An investigative report by Semana magazine illustrates how contraband medication networks operate in Colombia and Venezuela by taking advantage of differences between healthcare systems, government regulations and pharmaceutical prices in both countries.
According to Semana, the contraband trade for counterfeit medications between Venezuela and Colombia — which includes expired, falsely labeled and falsified drugs — is a multi-million dollar business. The trade goes both ways, with authentic medications typically smuggled from Venezuela into Colombia, and falsified medications often moving in the other direction.
Venezuela’s Chamber of Medications (Caveme) estimates that ten percent of the country’s pharmaceutical drugs are falsified. According to Semana, the figure is believed to be similar in Colombia, which has ranked fourth in the world for falsified medications since 2005. So far this year, Semana says Colombia’s customs agency (DIAN) and police have confiscated 390,000 units of medication worth an estimated $6.2 million.
Semana reports that one of the ways in which contraband medical suppliers operate is by hiring Venezuelan doctors to write prescriptions for healthy patients, who then obtain medications from Venezuela’s state-run pharmacies and pass them on to criminal groups. Venezuela’s investigative police (CICCP) also believe the trade operates with the complicity of corrupt Venezuelan health officials.
Any medications obtained by criminal groups, whether in Venezuela or Colombia, are typically repackaged with new expiration dates and official labels and stickers, which, if necessary, also make them appear to have been legally imported.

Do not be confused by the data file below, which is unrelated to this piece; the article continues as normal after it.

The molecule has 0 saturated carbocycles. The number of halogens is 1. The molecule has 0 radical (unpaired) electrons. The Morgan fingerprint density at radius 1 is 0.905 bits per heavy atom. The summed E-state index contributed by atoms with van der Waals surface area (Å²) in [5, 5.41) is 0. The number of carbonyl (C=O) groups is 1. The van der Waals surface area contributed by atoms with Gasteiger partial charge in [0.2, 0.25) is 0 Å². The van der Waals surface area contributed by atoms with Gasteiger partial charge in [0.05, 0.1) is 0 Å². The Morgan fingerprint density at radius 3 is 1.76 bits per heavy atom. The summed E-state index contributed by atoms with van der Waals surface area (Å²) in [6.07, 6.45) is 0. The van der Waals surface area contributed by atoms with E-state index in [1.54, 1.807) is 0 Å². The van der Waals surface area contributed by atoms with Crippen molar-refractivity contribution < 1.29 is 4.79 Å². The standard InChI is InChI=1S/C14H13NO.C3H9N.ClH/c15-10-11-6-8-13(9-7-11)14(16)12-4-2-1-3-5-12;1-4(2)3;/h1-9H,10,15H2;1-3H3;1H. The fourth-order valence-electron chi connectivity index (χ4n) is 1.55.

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As demonstrated by Semana’s report, contraband medication networks are facilitated by differences in the health care systems of both countries. In Venezuela, the government controls the prices of medications, which have largely been frozen since 2003. This has put Venezuela’s government $4 billion in debt to the pharmaceutical industry — according to the president of Venezuela’s pharmaceutical federation — and resulted in a shortage of medicines. More than 20 high-cost pharmaceutical drugs are reportedly no longer available in Venezuela’s state-run pharmacies.
For its part, Colombia’s government subsidizes some high-cost medications, but the health care system is largely privatized. The country does not suffer from a scarcity of medications, but prices are higher than in neighboring Venezuela.
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In addition to these differences, the trade is also likely facilitated by the existence of well-trodden contraband routes between the two countries that feed a thriving black market that includes gasoline, food, and cigarettes.
As a result of these factors, contraband medication has become a lucrative criminal enterprise with serious health repercussions. In 2012 and the first half of 2013, Colombian authorities told Caracol that they had seized around five million units of counterfeit medication, which can reportedly be sold with profit margins of up to 1,000 percent. Worldwide, according to international police body Interpol, one million people die each year as a result of consuming counterfeit drugs.